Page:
How Westerners Fight

How Westerners Fight

What separates Western militaries from the rest?

There is a strain of historical analysis which views the Western military tradition as fundamentally different than those traditions found outside of Europe (and modern America). Scholars like Victor Davis Hanson, in his book Carnage and Culture: Landmark Battles in the Rise to Western Power, trace the development of European superiority in war to traits developed by the ancient Greeks. Hoplites, he argues, were individual-minded farmers fighting by choice for democratic polities they had a real stake in.

The legions of peasant soldiers who served at the whim of the mighty Persian emperors, in contrast, were conscripts who owned no land and had no say in how their government was run. Civilizational features like these (which many, particularly left-leaning, historians gloss over) produce characteristic decisions in battle that nevertheless have huge repercussions: emphasizing infantry vs. cavalry; training heavily armored vs. unarmored soldiers; and encouraging tight formations of men vs. the heroic prowess of individuals on the battlefield.

The effects of ancient Greek doctrines on the West echo through the ages. But the post-Hellenistic West also rests its tradition of war on another ancient source: the Old Testament.

The American Civil War is replete with examples of men who would agree. Famed Virginian General Thomas “Stonewall” Jackson, a hero of the Confederacy and devout Presbyterian, thought of himself as a reincarnated Joshua -- the biblical successor to Moses who led the Israelites to conquer the city of Jericho and the promised land, Canaan. Joshua, with the promise of God (“And the Lord said unto Joshua, See, I have given into thine hand Jericho, and the king thereof, and the mighty men of valour” Joshua 6:2, KJV), confronts his foe head-on in a decisive blow. The battle was, for Joshua, the natural solution to a political problem. War would solve what diplomacy could not.

In book one of his 1958 series The Civil War: A Narrative, historian Shelby Foote describes the inseparability of Jackson’s religion and warcraft:

“Old Blue Light, his soldiers called him; they had seen the fire of battle in his eyes. He read the New Testament in his off-hours, but did his military thinking in accordance with the Old, which advised smiting the enemy, hip and thigh, and assured the assistance of Providence in the infliction of terrible wounds.”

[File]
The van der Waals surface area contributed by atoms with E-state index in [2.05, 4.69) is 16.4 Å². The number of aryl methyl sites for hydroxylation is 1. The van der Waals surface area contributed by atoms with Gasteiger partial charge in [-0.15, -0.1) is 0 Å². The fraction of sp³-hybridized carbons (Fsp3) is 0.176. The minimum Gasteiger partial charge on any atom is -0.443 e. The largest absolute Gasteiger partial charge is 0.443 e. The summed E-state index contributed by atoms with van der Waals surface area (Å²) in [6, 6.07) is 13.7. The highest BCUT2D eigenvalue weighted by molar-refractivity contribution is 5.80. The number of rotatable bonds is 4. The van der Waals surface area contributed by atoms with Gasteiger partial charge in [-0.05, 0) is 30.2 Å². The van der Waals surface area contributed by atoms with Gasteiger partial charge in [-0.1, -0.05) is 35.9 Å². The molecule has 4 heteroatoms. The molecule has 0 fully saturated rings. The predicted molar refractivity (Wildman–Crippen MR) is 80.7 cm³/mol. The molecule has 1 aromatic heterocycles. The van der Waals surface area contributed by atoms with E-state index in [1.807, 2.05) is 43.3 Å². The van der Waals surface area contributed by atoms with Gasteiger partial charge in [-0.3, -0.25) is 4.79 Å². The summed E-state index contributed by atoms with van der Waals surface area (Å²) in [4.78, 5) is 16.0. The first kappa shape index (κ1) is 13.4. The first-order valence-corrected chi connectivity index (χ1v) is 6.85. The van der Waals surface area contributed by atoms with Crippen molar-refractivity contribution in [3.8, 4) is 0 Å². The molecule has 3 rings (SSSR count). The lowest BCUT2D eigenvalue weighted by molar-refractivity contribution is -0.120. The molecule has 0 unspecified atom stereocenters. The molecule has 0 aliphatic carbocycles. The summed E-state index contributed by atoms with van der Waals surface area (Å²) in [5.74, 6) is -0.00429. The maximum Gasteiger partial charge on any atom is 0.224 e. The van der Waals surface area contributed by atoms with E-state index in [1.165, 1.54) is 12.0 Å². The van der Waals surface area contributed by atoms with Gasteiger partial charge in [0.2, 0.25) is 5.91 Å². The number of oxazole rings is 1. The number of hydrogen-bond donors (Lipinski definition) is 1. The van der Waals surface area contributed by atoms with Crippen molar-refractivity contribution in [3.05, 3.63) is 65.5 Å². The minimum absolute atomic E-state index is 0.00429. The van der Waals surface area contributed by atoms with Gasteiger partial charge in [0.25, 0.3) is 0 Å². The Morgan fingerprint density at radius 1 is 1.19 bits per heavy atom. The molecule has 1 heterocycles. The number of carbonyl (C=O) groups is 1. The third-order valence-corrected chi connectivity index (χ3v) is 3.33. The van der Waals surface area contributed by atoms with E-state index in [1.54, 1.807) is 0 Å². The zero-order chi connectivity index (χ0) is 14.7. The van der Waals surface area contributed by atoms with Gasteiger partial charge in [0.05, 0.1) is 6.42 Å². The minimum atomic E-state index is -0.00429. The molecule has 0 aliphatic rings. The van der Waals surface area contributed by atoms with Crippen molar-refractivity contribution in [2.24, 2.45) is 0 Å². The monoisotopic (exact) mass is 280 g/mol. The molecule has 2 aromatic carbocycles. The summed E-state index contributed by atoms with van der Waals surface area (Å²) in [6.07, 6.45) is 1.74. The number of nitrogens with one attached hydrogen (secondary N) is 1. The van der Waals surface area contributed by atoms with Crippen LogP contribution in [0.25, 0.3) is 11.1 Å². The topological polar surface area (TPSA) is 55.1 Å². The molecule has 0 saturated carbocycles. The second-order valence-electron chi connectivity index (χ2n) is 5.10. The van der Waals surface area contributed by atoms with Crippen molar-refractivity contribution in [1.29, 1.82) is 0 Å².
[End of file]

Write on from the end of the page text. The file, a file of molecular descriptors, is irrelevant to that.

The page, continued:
It was the simple dignity of informal Presbyterianism, as well as the stern but just God of the Reformed tradition, that apparently attracted the young career officer. His zealous desire to conform himself to the will of the Maker against his enemies mirrors that of Oliver Cromwell in the 1640s.

“Old Ironsides” Cromwell, leader of the parliamentarian New Model Army during the English Civil War, was an ardent Anglican puritan whose brilliance in battle was matched only by his verve for Protestantism. To the stern Cromwell, faith was as inseparable from battle as biblical history is from war. Before battles he’d encourage his soldiers to sing from the Book of Psalms. He even issued The Souldiers Pocket Bible to his men in 1643 -- a 16-page pamphlet containing 150 verses, all related to war. Only four were drawn from the New Testament. The rest were pulled from the Old Testament, such as Deuteronomy 20:4 (“For the Lord your God is he that goeth with you, to fight for you against your enemies, to save you” KJV).

Western success on the battlefield certainly predates Western Christianity. Alexander’s Macedonians and Scipio Africanus’s Roman legionaries did not draw from the Jewish Pentateuch when taking the field of battle. Yet it should strike observers that the sudden conversion of the West to Christianity did not lead to an era of subjugation by foreign empires. Neither did it sever Christian Europeans from their Greek and Roman antecedents. Why?

Christianity encouraged the Western military tradition of settling political disputes with set piece battles. Unlike the so-called “flower wars” fought by the Aztecs -- brief, ritualized skirmishes designed to capture enemies for sacrifices and settle affairs of tribal honor -- Western armies go for the jugular.

But Christianity also brought a sense of determinism to its armies hardly found outside of the Abrahamic religions. Unlike the gods of the pagans Europeans fought in the New World and Africa, the Christian God is unchanging. Neither are His ways our ways, relates scripture, but constant and determined from before the foundation of the Earth.

Translated to battle terms, this is an extraordinary message to men in combat, whose swords or muskets are guided by the unshakeable will of an all-powerful Maker -- not the gods whose favor is bought with sacrifices.

It’s a message that Western soldiers have carried victory to victory, continent after continent, for two millennia. It gave the world the United States of America. Let us pray our soldiers keep it with them in all the wars to come.


Follow this author on Twitter: @tasciovanus

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